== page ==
Juicy nectarines were were pitted against grilled white gulf prawns, crunchy shaved fennel, espelette peppers, toybox heirloom tomatoes and greens in this virtuous salad ($14.00):

... to counteract the cheeseburger ($12.50):

... which arrived perfectly cooked with a smoky, well seasoned patty engulfed in Manchego on a brioche bun. Red onions, butter lettuce, tomatoes and aioli augmented this Manch-wich. The pickles were on the sweet side for my taste and the fries could have used crisper shells, but it was a fine Roman meal.


350 Kansas St.
San Francisco, CA



Mark your Calendar

Starting September 15th you can take your own intermission at Jardiniere during ‘Curtain Time “Mid”-Night special.’

The J Lounge will be serving $8 cocktails and appetizers for $8 or less from 8 p.m.- 10 p.m. Tuesday through Saturday. So if you are leaving the opera dressed to the nines, the cost of these menu specials will fall below the numerical descriptor of your attire.

Jardiniere Restaurant
300 Grove St.
San Francisco, CA



  Wednesday, August 26, 2009

Constellation Prize

We knew that Starbelly threw a good party, but it was time to scope out their ordinary operation for a sit down meal.

Chicken liver pate ($9.00):

... was a smooth, melodic organ grinder with toasted, rustic bread as a crunchy lunching pad for this savory monkey on my back. We got seconds of this labor of loaffal since we transplanted the original order without any signs of rejection.

The porchetta sandwich ($8.00) had was strewn with peppery salsas to trot in step with this fine swinewich.

Chef Timney’s house cured bacon topped both the fresh spaghetti ($11.00):

... with roasted tomato sauce and a kick of jalapeno as well as the Neapolitan style pizza ($13.00):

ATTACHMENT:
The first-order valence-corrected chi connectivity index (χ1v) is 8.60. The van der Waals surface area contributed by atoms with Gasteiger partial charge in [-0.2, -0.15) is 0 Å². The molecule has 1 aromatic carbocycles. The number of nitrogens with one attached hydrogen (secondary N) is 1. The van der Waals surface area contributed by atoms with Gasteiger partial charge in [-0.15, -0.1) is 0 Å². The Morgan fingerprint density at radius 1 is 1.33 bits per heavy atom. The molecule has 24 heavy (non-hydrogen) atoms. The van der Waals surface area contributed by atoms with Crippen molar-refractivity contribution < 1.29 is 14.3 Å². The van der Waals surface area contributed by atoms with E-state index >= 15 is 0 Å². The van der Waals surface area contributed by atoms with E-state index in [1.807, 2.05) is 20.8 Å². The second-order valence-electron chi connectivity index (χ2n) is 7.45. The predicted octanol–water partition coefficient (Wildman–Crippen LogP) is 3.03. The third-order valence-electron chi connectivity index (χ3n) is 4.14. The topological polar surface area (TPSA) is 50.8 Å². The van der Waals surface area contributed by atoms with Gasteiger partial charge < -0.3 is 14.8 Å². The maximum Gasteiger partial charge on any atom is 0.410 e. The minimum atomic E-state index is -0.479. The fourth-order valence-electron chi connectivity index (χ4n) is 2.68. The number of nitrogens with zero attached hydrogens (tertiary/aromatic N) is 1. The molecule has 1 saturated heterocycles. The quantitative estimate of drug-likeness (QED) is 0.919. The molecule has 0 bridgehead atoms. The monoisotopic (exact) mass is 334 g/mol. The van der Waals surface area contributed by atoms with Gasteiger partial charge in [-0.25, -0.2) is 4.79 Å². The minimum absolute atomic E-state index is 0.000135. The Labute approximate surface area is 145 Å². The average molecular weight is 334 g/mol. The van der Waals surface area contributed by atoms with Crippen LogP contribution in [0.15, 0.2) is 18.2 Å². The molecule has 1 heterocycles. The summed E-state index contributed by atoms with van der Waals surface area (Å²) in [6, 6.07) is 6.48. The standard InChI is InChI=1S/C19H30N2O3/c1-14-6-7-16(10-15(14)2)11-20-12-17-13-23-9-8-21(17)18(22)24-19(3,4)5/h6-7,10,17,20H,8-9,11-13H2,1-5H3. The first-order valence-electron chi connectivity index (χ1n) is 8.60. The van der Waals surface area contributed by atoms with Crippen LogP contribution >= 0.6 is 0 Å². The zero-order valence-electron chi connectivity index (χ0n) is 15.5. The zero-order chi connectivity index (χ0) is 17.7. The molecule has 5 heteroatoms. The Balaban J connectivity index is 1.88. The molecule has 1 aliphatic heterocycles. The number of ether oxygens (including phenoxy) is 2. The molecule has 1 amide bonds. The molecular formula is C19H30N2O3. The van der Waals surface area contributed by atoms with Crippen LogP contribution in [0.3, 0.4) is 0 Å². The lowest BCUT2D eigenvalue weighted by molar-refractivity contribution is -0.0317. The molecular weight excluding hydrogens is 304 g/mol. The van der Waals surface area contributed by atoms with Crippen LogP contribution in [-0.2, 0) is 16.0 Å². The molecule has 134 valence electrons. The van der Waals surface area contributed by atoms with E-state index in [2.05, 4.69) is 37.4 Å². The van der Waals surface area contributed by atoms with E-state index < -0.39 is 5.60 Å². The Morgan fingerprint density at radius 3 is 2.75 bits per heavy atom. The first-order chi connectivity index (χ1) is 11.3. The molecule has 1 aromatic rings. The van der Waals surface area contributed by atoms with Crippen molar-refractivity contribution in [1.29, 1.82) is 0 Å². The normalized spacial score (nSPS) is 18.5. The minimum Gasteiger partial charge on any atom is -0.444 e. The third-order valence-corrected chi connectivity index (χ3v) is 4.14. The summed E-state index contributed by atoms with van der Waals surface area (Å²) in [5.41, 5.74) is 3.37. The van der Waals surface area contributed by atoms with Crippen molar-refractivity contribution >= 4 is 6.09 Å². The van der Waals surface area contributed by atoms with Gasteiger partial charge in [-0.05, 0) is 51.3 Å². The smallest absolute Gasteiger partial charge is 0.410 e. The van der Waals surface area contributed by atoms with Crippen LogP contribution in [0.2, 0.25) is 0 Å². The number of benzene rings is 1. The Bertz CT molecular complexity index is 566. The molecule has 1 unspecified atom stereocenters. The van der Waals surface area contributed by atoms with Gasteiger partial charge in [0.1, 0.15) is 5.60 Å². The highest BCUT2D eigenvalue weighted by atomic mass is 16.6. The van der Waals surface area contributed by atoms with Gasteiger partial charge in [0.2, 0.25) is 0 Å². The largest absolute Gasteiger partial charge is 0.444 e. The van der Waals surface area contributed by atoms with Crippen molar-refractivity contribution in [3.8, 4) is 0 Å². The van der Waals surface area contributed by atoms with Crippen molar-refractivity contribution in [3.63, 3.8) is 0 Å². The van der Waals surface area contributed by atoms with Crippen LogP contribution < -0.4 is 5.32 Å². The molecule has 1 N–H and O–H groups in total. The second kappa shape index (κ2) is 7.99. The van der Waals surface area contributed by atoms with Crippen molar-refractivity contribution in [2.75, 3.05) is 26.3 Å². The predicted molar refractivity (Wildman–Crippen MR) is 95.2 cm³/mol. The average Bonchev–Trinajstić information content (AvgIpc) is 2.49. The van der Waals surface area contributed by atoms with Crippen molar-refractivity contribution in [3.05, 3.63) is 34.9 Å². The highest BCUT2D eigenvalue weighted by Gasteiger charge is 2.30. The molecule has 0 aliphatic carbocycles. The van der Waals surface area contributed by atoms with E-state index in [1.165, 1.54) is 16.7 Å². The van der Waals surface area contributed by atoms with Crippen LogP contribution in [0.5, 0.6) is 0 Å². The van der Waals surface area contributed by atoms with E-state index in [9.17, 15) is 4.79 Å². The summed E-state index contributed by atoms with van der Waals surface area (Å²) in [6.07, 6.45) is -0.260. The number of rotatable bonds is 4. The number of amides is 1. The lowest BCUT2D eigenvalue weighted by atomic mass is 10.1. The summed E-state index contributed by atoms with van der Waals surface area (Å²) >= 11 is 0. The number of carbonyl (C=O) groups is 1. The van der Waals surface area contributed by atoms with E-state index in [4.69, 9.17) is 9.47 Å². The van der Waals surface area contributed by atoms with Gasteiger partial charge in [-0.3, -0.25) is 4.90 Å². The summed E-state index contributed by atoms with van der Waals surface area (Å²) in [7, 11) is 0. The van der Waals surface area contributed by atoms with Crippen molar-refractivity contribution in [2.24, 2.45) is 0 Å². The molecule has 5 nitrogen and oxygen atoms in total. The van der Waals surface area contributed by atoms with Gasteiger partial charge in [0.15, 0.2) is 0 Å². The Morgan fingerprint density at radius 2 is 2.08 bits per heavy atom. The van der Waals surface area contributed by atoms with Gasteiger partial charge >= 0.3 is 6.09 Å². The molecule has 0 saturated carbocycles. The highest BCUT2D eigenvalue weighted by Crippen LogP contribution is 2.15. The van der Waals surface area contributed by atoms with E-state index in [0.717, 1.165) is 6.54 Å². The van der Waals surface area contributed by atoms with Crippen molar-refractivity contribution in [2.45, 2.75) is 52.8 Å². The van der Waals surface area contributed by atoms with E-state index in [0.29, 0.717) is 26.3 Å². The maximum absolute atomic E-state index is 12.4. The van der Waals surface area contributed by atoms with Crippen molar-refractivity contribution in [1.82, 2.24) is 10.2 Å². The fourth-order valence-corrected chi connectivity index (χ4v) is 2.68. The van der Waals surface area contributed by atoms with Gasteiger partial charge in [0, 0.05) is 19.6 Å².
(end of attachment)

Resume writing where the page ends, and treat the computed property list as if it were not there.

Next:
... with peppers and tomato over a celestial crust.

Our stomachs were sated with at this welcoming, well-priced center of stellar sustenance. We’ll definitely keep this constellation in our orbit.

3583 16th St.
San Francisco, CA




  Tuesday, August 25, 2009

It took us a while to figure out our order at Gussie’s Chicken & Waffles. Obviously we had to have the poultry and puckered pancake, but we waffled on the other half of our order until making the grit-uitous selection of catfish ($11.59):

... with overeasy eggs and grits. The cornmeal coated fish was deepfried to a crusty crusted crunch with a moist interior. Runny yolks lived in hominy with the mush and we cat-egorized the fish as comfort food.

They ran out of cornbread and subbed out their vegan version:

... (which wasn’t our thing.) The waiter was kind enough to swap it with biscuits:

... filled with animal products.

Our Downtown ($7.79):

... came with a juicy thigh with a crunchy, well seasoned skin. We bypassed the syrup and just went with the carbo-circle as a bready backboard to this fine piece of fowl.

I get the feeling that if you order anything that comes out of Gussie’s deep fryer, you’ll get some good chow.

Gussie’s Chicken & Waffles
1521 Eddy St.
San Francisco, CA



  Monday, August 24, 2009

Mission Burger

Anthony Myint of Mission Street Food has launched Mission Burger - and these aren’t any ordinary burgers, they are based on Heston Blumenthal’s “granulation” process which involves creating big meaty cylinders and slicing them into discs before searing them in beef fat.

This brisket, short rib and chuck puck ($8.00):

... is wonderfully coarse, juicy, salty and tender. They cleverly clip the Acme buns (creating a superior surface area for griddling as well as a balanced bread to meat ratio) before stuffing them with caramelized onions and caper aioli. Monterey Jack gilds this splash zone of a sandwich.

The vegan burger ($7.00):

... is not something we would ordinarily consider, but we ended up loving this square patty of mushrooms, kale, soy, fava and garbanzo beans. Avocado and miso in a seaweed emulsion lined the bun of this cravable creation.

Fries ($2.00):

... were crisp shelled, starchy bellied, spud-tacularness.

Oatmeal cookies ($1.50):

... with a cinnamon kick sent us on our way.

Mission Burger is located in the corner of the Duc Loi Supermarket:

... where they took over a deli case and cooking area:

After you place your order, you can swing by the market’s beverage case before paying for your lunch at the register. Milk crate seating was the perfect way to enjoy this yummy chow.

They open at noon everyday except for Thursday and donate a buck a burger to the SF Food Bank. This new venture is definitely worth a detour for these superior sandwiches.

Mission Burger

inside the Duc Loi Supermarket
2200 Mission St.
San Francisco, CA